The U.S. State Department has created this Web site to provide a brief but detailed explication of foreign terrorist organizations (FTO) and the process through which they are identified and designated. As the site states, FTO designations play a critical role in the fight against terrorism; they are an effective means of curtailing support for terrorist activities and pressuring groups to get out of the terrorism business. The site explains how FTOs are identified and designated officially, citing the legal criteria for the designation and detailing the legal ramifications of being so labelled. The site concludes with background notes on the FTO list, which was begun in 1997, and the names of the thirty-four organizations that currently comprise the list.
The September 11 Digital Archive
Funded by a major grant from the Alfred P. Sloan Foundation and organized by the American Social History Project at the City University of New York Graduate Center and the Center for History and New Media at George Mason University, the September 11 Digital Archive uses electronic media to "collect, preserve, and present the history of the September 11, 2001 attacks in New York, Virginia, and Pennsylvania and the public responses to them." The goal of this project is to create a permanent record of the events of September 11, 2001, and, in the process, "foster some positive legacies of those terrible events by allowing people to tell their stories, making those stories available to a wide audience, providing historical context for understanding those events and their consequences, and helping historians and archivists improve their practices based on the lessons we learn from this project." The site includes video, digital creations, documents, and messages from various discussion groups.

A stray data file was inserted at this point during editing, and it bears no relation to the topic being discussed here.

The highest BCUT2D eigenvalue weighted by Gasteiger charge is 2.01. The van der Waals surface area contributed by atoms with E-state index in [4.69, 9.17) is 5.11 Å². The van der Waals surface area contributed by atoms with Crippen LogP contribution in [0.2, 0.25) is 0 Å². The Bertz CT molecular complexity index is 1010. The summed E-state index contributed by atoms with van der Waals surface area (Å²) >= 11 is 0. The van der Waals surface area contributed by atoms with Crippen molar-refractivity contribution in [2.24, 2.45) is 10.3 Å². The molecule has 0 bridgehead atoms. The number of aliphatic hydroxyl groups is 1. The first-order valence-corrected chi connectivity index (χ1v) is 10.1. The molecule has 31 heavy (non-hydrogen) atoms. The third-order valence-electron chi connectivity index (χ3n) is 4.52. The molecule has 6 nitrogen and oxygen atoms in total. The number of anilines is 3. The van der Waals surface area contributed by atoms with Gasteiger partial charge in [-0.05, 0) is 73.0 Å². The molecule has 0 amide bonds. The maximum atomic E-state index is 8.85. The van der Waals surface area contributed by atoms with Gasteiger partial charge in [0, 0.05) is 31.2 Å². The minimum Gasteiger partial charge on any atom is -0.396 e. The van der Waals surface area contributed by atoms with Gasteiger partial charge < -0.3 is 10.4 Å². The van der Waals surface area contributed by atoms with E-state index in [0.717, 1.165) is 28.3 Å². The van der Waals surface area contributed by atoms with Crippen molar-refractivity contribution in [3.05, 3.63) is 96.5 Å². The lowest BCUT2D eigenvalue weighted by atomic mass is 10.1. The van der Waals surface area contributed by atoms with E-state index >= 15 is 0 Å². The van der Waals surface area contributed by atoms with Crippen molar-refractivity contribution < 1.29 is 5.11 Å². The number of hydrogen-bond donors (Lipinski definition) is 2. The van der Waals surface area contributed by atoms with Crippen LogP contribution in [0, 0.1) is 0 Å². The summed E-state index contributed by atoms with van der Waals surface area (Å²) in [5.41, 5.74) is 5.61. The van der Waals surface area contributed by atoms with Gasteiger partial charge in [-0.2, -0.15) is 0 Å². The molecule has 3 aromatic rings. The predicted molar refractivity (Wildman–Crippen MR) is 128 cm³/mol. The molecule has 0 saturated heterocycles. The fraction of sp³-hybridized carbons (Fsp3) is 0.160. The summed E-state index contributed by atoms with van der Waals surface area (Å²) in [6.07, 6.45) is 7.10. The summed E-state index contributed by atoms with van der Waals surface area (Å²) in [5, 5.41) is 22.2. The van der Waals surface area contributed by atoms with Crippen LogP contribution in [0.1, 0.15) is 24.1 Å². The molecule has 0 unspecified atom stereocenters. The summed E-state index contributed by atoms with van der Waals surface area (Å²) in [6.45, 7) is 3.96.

The September 11th Sourcebooks: National Security Archive Online Readers on Terrorism, Intelligence and the Next War [.pdf]
On September 21, the National Security Archive (NSA) posted the first volume in its new series, the September 11th Sourcebooks. The series is intended to fulfill NSA's mission "to put on the record the primary source documentation that can enrich the policy debate, improve journalism, educate policymakers, and ensure that we don't reinvent the wheel or repeat the mistakes of the past." The first volume, Terrorism and U.S. Policy, covers a wide range of primary documents grouped in five main subjects: Terrorism and Usama bin Ladin; Congressional Research Service reports; General Accounting Office reports; Department of Defense Directives, Instructions and statements; and Presidential Directives and Executive Orders. Five additional and equally informative volumes have been created since then, dealing with Afghanistan, biological warfare, anthrax, and the hunt for bin Ladin. Readers can sign up to receive email alerts when the site is updated.
If you would like to recommend a Web site for inclusion in a future issue of Duke University Libraries, contact Joline Ezzell at firstname.lastname@example.org.